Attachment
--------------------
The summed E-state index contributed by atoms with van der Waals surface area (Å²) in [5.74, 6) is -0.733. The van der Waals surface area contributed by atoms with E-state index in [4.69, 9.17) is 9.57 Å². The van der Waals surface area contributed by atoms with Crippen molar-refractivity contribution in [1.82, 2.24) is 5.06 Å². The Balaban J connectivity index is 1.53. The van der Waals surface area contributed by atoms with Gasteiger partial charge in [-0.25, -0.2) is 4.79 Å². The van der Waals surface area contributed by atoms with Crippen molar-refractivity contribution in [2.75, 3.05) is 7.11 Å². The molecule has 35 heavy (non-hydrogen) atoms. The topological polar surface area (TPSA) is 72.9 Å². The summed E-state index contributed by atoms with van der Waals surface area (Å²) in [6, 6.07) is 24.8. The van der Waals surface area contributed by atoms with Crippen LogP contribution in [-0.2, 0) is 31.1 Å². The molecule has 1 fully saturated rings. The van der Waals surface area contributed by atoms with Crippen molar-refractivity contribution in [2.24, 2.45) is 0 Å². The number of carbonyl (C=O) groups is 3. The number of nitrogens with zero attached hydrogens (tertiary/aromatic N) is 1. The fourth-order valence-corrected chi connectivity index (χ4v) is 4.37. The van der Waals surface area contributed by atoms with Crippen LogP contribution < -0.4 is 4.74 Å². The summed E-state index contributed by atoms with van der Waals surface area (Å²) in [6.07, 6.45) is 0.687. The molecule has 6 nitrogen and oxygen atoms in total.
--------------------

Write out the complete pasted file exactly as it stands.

The summed E-state index contributed by atoms with van der Waals surface area (Å²) in [5.74, 6) is -0.733. The van der Waals surface area contributed by atoms with E-state index in [4.69, 9.17) is 9.57 Å². The van der Waals surface area contributed by atoms with Crippen molar-refractivity contribution in [1.82, 2.24) is 5.06 Å². The Balaban J connectivity index is 1.53. The van der Waals surface area contributed by atoms with Gasteiger partial charge in [-0.25, -0.2) is 4.79 Å². The van der Waals surface area contributed by atoms with Crippen molar-refractivity contribution in [2.75, 3.05) is 7.11 Å². The molecule has 35 heavy (non-hydrogen) atoms. The topological polar surface area (TPSA) is 72.9 Å². The summed E-state index contributed by atoms with van der Waals surface area (Å²) in [6, 6.07) is 24.8. The van der Waals surface area contributed by atoms with Crippen LogP contribution in [-0.2, 0) is 31.1 Å². The molecule has 1 fully saturated rings. The van der Waals surface area contributed by atoms with Crippen molar-refractivity contribution in [2.24, 2.45) is 0 Å². The number of carbonyl (C=O) groups is 3. The number of nitrogens with zero attached hydrogens (tertiary/aromatic N) is 1. The fourth-order valence-corrected chi connectivity index (χ4v) is 4.37. The van der Waals surface area contributed by atoms with Crippen LogP contribution < -0.4 is 4.74 Å². The summed E-state index contributed by atoms with van der Waals surface area (Å²) in [6.07, 6.45) is 0.687. The molecule has 6 nitrogen and oxygen atoms in total.